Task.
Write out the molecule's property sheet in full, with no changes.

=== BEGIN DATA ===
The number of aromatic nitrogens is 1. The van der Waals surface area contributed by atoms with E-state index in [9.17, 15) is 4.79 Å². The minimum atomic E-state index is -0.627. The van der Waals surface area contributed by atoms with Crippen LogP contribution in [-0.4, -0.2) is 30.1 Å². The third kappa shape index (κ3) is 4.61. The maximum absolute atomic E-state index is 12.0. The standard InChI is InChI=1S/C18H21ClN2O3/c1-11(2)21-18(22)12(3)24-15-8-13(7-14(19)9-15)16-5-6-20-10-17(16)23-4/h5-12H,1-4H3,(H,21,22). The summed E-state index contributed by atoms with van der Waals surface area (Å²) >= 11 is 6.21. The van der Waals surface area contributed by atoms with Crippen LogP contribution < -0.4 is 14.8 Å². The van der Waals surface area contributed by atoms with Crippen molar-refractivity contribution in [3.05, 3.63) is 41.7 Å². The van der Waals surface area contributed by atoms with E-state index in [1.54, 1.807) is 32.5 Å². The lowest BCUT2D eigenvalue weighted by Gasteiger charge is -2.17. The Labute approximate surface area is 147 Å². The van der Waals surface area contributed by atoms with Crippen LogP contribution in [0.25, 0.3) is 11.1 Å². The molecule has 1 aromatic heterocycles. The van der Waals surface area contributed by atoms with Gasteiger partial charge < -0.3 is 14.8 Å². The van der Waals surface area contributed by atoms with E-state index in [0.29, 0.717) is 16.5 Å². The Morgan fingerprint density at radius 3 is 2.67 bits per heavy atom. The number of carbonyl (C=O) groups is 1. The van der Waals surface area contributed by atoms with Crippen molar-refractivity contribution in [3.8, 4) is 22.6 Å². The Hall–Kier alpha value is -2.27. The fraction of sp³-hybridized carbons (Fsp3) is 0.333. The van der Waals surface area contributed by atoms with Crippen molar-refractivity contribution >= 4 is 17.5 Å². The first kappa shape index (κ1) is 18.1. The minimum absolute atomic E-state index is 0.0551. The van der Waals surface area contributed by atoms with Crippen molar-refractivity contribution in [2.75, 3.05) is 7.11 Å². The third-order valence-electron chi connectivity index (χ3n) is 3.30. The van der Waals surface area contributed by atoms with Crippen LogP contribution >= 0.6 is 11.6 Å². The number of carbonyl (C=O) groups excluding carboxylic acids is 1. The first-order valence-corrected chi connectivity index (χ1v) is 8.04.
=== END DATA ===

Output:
The number of aromatic nitrogens is 1. The van der Waals surface area contributed by atoms with E-state index in [9.17, 15) is 4.79 Å². The minimum atomic E-state index is -0.627. The van der Waals surface area contributed by atoms with Crippen LogP contribution in [-0.4, -0.2) is 30.1 Å². The third kappa shape index (κ3) is 4.61. The maximum absolute atomic E-state index is 12.0. The standard InChI is InChI=1S/C18H21ClN2O3/c1-11(2)21-18(22)12(3)24-15-8-13(7-14(19)9-15)16-5-6-20-10-17(16)23-4/h5-12H,1-4H3,(H,21,22). The summed E-state index contributed by atoms with van der Waals surface area (Å²) >= 11 is 6.21. The van der Waals surface area contributed by atoms with Crippen LogP contribution < -0.4 is 14.8 Å². The van der Waals surface area contributed by atoms with Crippen molar-refractivity contribution in [3.05, 3.63) is 41.7 Å². The van der Waals surface area contributed by atoms with E-state index in [1.54, 1.807) is 32.5 Å². The lowest BCUT2D eigenvalue weighted by Gasteiger charge is -2.17. The Labute approximate surface area is 147 Å². The van der Waals surface area contributed by atoms with Crippen LogP contribution in [0.25, 0.3) is 11.1 Å². The molecule has 1 aromatic heterocycles. The van der Waals surface area contributed by atoms with Gasteiger partial charge < -0.3 is 14.8 Å². The van der Waals surface area contributed by atoms with E-state index in [0.29, 0.717) is 16.5 Å². The Morgan fingerprint density at radius 3 is 2.67 bits per heavy atom. The number of carbonyl (C=O) groups is 1. The van der Waals surface area contributed by atoms with Crippen molar-refractivity contribution in [3.8, 4) is 22.6 Å². The Hall–Kier alpha value is -2.27. The fraction of sp³-hybridized carbons (Fsp3) is 0.333. The van der Waals surface area contributed by atoms with Crippen molar-refractivity contribution >= 4 is 17.5 Å². The first kappa shape index (κ1) is 18.1. The minimum absolute atomic E-state index is 0.0551. The van der Waals surface area contributed by atoms with Crippen molar-refractivity contribution in [2.75, 3.05) is 7.11 Å². The third-order valence-electron chi connectivity index (χ3n) is 3.30. The van der Waals surface area contributed by atoms with Crippen LogP contribution >= 0.6 is 11.6 Å². The number of carbonyl (C=O) groups excluding carboxylic acids is 1. The first-order valence-corrected chi connectivity index (χ1v) is 8.04.